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image: Lamarck and the Missing Lnc

Lamarck and the Missing Lnc

By | October 1, 2012

Epigenetic changes accrued over an organism’s lifetime may leave a permanent heritable mark on the genome, through the help of long noncoding RNAs.


image: Pleasant to the Touch

Pleasant to the Touch

By | September 1, 2012

Scientists hope an understanding of nerve fibers responsive only to gentle touch will give insight into the role the sense plays in social bonding.


image: Best Places to Work Academia, 2012

Best Places to Work Academia, 2012

By | August 1, 2012

On the 10th anniversary of The Scientist’s survey of life science academics, institutions are contending with tighter budgets and larger administrative staffs, while working to sustain and inspire their researchers.


image: Replacement Parts

Replacement Parts

By | August 1, 2012

To cope with a growing shortage of hearts, livers, and lungs suitable for transplant, some scientists are genetically engineering pigs, while others are growing organs in the lab.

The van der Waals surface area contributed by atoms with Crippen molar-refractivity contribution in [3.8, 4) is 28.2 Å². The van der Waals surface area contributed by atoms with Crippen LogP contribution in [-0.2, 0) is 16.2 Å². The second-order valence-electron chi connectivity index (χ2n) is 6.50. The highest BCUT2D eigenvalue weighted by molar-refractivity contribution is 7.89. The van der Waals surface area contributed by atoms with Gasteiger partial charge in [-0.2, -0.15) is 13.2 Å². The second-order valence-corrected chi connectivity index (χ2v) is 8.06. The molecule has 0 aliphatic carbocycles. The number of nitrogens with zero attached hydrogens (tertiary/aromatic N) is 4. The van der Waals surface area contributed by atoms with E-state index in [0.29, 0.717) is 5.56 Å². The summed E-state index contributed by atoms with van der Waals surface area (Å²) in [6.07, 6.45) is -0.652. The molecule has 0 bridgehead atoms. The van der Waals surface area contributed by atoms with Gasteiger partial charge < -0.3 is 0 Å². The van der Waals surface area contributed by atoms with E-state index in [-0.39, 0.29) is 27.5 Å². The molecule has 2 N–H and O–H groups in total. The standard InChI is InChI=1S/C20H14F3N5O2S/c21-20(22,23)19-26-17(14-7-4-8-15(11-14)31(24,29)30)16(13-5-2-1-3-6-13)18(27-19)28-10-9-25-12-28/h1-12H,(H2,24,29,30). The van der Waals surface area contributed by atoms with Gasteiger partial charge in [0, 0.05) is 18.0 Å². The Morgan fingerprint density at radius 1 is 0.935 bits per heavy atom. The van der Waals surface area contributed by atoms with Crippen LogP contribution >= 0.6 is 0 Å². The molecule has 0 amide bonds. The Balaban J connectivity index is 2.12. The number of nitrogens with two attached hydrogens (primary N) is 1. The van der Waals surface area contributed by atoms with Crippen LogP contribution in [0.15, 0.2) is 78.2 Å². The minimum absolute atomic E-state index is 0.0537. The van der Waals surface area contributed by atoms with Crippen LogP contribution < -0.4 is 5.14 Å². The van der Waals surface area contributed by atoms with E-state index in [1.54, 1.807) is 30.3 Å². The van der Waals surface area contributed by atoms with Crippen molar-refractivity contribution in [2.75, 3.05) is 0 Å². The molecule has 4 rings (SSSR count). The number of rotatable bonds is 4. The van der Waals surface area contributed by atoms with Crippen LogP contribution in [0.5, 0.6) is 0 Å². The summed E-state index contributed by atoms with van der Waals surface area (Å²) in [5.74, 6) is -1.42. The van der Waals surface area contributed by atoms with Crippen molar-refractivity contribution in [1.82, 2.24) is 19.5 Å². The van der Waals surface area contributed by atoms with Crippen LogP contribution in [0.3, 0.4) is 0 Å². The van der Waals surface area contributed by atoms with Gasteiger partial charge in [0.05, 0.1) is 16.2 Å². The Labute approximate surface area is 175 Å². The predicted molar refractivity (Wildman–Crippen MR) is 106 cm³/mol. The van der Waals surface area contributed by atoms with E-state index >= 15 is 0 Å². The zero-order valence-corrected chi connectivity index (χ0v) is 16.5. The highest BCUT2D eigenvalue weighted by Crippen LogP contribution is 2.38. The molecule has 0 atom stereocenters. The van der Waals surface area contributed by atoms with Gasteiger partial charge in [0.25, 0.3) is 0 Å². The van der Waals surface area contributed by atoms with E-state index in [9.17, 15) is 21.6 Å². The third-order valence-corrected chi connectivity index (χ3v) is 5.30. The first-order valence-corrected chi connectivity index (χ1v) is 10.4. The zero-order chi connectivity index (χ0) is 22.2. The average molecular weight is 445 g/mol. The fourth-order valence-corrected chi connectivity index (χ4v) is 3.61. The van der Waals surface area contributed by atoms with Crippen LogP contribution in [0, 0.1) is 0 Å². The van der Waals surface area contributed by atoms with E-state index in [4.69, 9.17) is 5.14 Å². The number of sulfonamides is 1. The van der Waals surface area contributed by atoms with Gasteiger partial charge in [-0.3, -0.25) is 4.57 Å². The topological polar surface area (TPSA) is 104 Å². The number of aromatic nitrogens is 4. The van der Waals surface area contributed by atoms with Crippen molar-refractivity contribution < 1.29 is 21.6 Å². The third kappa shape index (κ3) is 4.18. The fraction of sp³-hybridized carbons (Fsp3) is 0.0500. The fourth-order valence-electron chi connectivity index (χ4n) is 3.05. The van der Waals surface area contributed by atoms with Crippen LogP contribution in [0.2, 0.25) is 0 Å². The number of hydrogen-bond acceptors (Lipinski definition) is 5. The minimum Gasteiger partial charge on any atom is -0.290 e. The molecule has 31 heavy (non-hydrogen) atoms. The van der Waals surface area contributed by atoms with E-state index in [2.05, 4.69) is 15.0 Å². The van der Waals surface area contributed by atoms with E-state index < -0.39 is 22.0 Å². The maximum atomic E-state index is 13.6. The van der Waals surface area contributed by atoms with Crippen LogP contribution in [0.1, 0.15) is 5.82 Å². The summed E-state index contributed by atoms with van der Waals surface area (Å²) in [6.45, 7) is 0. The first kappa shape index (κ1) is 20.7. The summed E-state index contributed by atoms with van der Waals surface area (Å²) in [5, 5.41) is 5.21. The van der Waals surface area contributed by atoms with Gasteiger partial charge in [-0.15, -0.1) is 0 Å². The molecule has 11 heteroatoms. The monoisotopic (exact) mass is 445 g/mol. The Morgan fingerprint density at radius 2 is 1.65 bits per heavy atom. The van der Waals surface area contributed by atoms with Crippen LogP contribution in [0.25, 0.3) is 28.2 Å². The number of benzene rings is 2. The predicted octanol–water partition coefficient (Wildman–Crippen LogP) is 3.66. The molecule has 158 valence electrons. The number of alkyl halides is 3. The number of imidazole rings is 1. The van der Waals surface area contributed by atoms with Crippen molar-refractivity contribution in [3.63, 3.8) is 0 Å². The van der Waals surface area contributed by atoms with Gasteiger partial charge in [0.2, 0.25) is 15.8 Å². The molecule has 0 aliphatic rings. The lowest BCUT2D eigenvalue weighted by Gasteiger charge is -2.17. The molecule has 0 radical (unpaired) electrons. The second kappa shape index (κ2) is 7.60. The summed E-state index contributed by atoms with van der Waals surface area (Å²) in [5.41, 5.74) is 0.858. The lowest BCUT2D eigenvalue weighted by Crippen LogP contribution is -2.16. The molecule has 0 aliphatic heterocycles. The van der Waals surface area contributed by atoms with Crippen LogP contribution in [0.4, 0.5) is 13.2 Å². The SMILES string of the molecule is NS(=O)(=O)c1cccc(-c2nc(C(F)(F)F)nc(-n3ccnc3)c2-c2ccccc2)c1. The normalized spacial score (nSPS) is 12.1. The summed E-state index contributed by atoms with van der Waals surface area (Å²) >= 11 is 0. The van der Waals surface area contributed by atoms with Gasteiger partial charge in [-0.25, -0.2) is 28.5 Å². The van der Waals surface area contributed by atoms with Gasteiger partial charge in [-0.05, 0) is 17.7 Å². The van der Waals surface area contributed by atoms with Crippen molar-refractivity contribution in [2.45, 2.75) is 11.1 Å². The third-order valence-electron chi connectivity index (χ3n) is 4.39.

image: Targeting DNA

Targeting DNA

By | June 1, 2012

After 20 years of high-profile failure, gene therapy is finally well on its way to clinical approval.


image: Underground Supermodels

Underground Supermodels

By | June 1, 2012

What can a twentysomething naked mole-rat tell us about fighting pain, cancer, and aging?


image: Data Diving

Data Diving

By | May 1, 2012

What lies untapped beneath the surface of published clinical trial analyses could rock the world of independent review.


image: Freezing Time

Freezing Time

By | May 1, 2012

Targeting the briefest moment in chemistry may lead to an exceptionally strong new class of drugs.


image: Telomeres in Disease

Telomeres in Disease

By | May 1, 2012

Telomeres have been linked to numerous diseases over the years, but how exactly short telomeres cause diseases and how medicine can prevent telomere erosion are still up for debate.


image: Are Cancer Stem Cells Ready for Prime Time?

Are Cancer Stem Cells Ready for Prime Time?

By | April 1, 2012

A flood of new discoveries has refined our definition of cancer stem cells. Now it’s up to human clinical trials to test if they can make a difference in patients.


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    Mammals diversified 30 million years later than previously estimated, according to a new analysis of an ancient fossil.

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    The immune system tolerates the colonization of commensal bacteria on the skin with the aid of regulatory T cells during the first few weeks of life, a mouse study shows.

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    Weight-loss drugs that target newly characterized obesity-related receptors and pathways could finally offer truly effective fat control.

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